LHC Grid tackles 270-year-old maths problem

The Worldwide LHC Computing Grid is taking on a mathematical conjecture first written down by Christian Goldbach in 1742

LHC Grid tackles 270-year-old maths problem

Servers at the CERN Data Centre form Tier-0 of the Worldwide LHC Computing Grid. As well as LHC physics, the Grid is helping to verify the Golbach conjecture for high numbers (Image: CERN)

In 1742, Prussian mathematician Christian Goldbach wrote down a mathematical conjecture that in its simplest form states: "every even integer greater than 2 can be written as the sum of two primes". Despite the simple formulation, it is notoriously difficult to find a proof for this conjecture; 270 years later, one remains to be found.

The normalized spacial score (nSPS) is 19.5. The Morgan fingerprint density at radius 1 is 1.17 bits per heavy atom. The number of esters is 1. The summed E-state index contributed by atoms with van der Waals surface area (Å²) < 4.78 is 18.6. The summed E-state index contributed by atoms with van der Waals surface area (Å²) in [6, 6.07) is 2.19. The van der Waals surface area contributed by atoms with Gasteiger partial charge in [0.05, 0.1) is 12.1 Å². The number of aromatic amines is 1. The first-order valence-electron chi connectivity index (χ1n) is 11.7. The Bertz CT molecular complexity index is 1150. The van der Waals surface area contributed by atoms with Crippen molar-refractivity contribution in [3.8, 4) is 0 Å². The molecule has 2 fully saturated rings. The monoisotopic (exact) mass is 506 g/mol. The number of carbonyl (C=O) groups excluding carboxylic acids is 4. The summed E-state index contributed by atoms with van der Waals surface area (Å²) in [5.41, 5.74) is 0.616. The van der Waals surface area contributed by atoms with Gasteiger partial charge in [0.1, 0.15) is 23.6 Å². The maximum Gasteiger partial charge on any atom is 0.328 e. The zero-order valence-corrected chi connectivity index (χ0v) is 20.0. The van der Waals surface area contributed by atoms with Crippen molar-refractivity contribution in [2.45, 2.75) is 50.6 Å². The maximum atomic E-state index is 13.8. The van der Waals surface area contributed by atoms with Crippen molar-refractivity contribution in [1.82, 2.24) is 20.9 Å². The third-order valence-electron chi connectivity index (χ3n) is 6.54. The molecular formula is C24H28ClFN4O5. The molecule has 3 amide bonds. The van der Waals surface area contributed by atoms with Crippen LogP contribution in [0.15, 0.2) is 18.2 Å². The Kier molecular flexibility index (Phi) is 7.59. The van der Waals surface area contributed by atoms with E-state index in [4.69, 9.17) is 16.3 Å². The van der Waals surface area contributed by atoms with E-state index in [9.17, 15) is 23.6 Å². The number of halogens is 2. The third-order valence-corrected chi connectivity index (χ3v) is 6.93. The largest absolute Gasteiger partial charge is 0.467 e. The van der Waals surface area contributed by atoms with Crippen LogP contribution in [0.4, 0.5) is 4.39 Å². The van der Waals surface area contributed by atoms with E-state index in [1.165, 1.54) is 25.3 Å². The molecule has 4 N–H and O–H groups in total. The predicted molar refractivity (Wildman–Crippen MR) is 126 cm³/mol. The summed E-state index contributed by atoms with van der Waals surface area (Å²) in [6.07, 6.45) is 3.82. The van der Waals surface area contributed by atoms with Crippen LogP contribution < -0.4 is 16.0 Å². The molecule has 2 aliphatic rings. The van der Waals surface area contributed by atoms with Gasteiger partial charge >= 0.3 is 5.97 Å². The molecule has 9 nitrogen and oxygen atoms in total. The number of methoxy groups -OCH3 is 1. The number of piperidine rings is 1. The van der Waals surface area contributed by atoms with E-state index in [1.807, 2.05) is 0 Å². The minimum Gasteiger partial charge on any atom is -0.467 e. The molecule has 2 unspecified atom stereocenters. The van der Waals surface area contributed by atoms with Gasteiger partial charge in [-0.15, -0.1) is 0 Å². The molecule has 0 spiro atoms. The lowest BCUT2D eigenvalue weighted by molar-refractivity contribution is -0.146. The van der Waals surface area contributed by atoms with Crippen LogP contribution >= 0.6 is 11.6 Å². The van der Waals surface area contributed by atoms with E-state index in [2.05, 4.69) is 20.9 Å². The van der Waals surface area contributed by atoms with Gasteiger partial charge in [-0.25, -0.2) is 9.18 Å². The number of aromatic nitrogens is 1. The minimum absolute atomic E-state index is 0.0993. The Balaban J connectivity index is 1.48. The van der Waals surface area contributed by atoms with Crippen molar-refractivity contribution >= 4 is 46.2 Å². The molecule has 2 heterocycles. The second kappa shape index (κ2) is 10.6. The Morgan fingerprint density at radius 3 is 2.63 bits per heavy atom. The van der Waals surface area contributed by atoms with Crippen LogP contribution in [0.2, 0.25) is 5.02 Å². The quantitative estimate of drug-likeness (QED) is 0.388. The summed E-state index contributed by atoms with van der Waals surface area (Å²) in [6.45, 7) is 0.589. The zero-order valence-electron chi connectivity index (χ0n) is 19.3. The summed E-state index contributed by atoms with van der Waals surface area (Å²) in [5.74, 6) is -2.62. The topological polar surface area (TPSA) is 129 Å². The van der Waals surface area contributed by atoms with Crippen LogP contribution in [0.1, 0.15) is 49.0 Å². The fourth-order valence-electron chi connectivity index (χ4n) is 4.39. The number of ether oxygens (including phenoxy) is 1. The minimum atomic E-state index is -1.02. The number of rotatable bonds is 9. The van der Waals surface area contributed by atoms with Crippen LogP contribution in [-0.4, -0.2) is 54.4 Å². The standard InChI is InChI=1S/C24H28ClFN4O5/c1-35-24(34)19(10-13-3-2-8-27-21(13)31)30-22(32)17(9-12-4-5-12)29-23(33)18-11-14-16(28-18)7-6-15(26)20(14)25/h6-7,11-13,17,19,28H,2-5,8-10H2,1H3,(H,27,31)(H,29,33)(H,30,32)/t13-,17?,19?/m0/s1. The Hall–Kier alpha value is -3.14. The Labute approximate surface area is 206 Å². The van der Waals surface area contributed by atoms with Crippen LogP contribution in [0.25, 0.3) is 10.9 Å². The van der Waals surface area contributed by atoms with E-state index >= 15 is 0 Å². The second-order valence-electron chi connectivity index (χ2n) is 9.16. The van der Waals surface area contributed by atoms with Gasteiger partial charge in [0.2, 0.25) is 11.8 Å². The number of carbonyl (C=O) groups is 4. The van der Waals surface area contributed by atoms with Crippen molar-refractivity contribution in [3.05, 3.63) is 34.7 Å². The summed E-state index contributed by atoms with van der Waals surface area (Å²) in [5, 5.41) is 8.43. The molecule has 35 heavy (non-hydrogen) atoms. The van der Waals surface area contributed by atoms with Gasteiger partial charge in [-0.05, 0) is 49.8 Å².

Now, computer-science technologist Silvio Pardi at the Italian National Institute for Nuclear Physics (INFN) and mathematicians Tomás Oliveira e Silva and Siegfried Herzog are using an algorithm on the Worldwide LHC Computing Grid (WLCG) to verify that the Goldbach conjecture holds for ever larger numbers.

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